10th November 2018
UK: 61 FIREARMS SEIZED AND 10 PEOPLE ARRESTED IN A NATIONAL OPERATION TARGETING BLANK-FIRING WEAPONS PURCHASED ONLINE
On 9th November, an NCA news release reported that at least 61 firearms have been seized and 10 people arrested in a national operation targeting customers who had purchased prohibited blank-firing weapons online. The 10 arrested were previously identified by NCA investigators as having bought Flobert or blank-firing weapons online from sellers in eastern Europe – many of the blank-firers purchased were readily convertible to chamber live ammunition.
SHARIA COURT IN DUBAI VETOES UK FREEZING ORDER ON SUPERYACHT ‘LUNA’
Superyacht News on 9th November reported that Russian oligarch and gas and oil tycoon Farkhad Akhmedov, who has been fighting an acrimonious divorce battle against his ex-spouse, Tatiana Akhmedov, over the superyacht, Luna, has been granted permission to recover the vessel by judges in a court in Dubai.
NORWAY: 6 CHARGED FOR SMUGGLING NEARLY 400 KG OF GOLD
Customs Today on 2nd November reported that 6 men in Oslo district court, accused of smuggling a total of 397 kg of gold. The indictment states that 2 must have introduced or facilitated the import of the gold. The gold was not confiscated, and the 2 business owners alone owe about 28 million kroner in unpaid customs duties.
GREECE AND TURKEY SNIPE OVER MARITIME BORDERS
Customs Today on 5th November said that Turkey warned Greece it would not tolerate a shift in Greece’s maritime border, drawing a sharp rebuke from Greece that it would decide when and how it exercises its sovereign rights. The statements from both sides came a few days after Greece’s former foreign minister said Greece planned to extend its territorial waters to 12 miles to the west of the country.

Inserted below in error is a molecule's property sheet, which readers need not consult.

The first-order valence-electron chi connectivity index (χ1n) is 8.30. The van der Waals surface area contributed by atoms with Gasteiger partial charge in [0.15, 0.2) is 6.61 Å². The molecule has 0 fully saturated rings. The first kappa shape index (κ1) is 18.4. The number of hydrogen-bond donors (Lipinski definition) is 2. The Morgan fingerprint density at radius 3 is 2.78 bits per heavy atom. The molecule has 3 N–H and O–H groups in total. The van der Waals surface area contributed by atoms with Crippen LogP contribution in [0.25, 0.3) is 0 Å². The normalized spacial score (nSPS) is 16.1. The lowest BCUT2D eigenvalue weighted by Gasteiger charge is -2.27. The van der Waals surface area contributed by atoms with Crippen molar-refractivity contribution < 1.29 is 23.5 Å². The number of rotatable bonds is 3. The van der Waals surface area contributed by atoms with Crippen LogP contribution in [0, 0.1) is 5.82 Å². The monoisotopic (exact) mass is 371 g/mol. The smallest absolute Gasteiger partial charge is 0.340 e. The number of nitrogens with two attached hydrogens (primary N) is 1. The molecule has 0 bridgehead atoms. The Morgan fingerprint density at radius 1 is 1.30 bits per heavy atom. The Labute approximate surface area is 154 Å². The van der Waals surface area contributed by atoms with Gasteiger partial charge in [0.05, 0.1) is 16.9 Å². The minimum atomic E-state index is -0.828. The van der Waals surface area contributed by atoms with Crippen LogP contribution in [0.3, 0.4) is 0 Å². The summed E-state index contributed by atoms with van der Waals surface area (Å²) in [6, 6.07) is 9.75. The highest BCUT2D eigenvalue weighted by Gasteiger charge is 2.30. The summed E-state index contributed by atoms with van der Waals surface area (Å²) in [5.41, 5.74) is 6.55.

IN-TRANSIT HIJACKINGS ARE THE NUMBER-ONE THREAT TO TRUCKING OPERATIONS AROUND THE WORLD
Loadstar on 9th November carried an article reporting that in-transit hijackings are the number-one threat to trucking operations around the world, according to a new report by insurer TT Club and supply chain intelligence provider BSI. It reports that haulage is by far the most vulnerable freight mode and that, in global terms, hijacking is the most likely way theft would take place. In South America, hijacking represents 55% of all truck theft, while in Africa and the Middle East it accounts for 51%.
ECUADOR EX-PRESIDENT FACES TRIAL FOR KIDNAPPING
Jurist on 9th November reported that Ecuador’s National Court of Justice has ordered Ecuador’s former president, Rafael Correa, to stand trial for his alleged role in the 2012 attempted kidnapping of Correa’s political opponent, Fernando Balda. Balda claims that 5 men attempted to kidnap him in Bogota in 2012 on Correa’s orders and that the kidnapping was discovered and halted by Colombian authorities. The court cannot move forward with the trial until Correa returns to Ecuador.
NEW JERSEY GOVERNOR SIGNS BILL TO BAN 3D-PRINTED GUNS
Jurist on 9th November reported that the New Jersey Governor had signed legislation prohibiting the sale of materials to produce “ghost guns” in the state. It criminalises selling manufactured parts or designs for assembling firearms by non-licensed individuals and effectively makes it illegal for individuals to assemble or possess a 3D printed firearm in New Jersey.
DISRUPTIVE DEVELOPMENTS IN UAV (DRONE) TECHNOLOGY
This paper from the UN Directorate for Disarmament Research (UNIDIR) says that existing political concerns regarding armed UAV are principally focused on the use of Medium Altitude Long Endurance UAV in uncontested airspace. The paper considers whether small armed UAV may provide a disruptive capability far more rapidly than their larger cousins. It identifies the ongoing technological developments that will contribute to the capabilities of future systems and encourages States to consider whether they will enable new, destabilising, military practices. The key takeaways are identified as being – while UAV will not directly replace manned combat aircraft, they will steadily augment them, taking over many functions in high-intensity conflict as well as counter-insurgency operations; small armed UAV are already widespread and are being fielded in an increasing number of theatres by both small State and non-State actors; and small UAV are gaining increasing levels of autonomy, providing higher capability at low cost.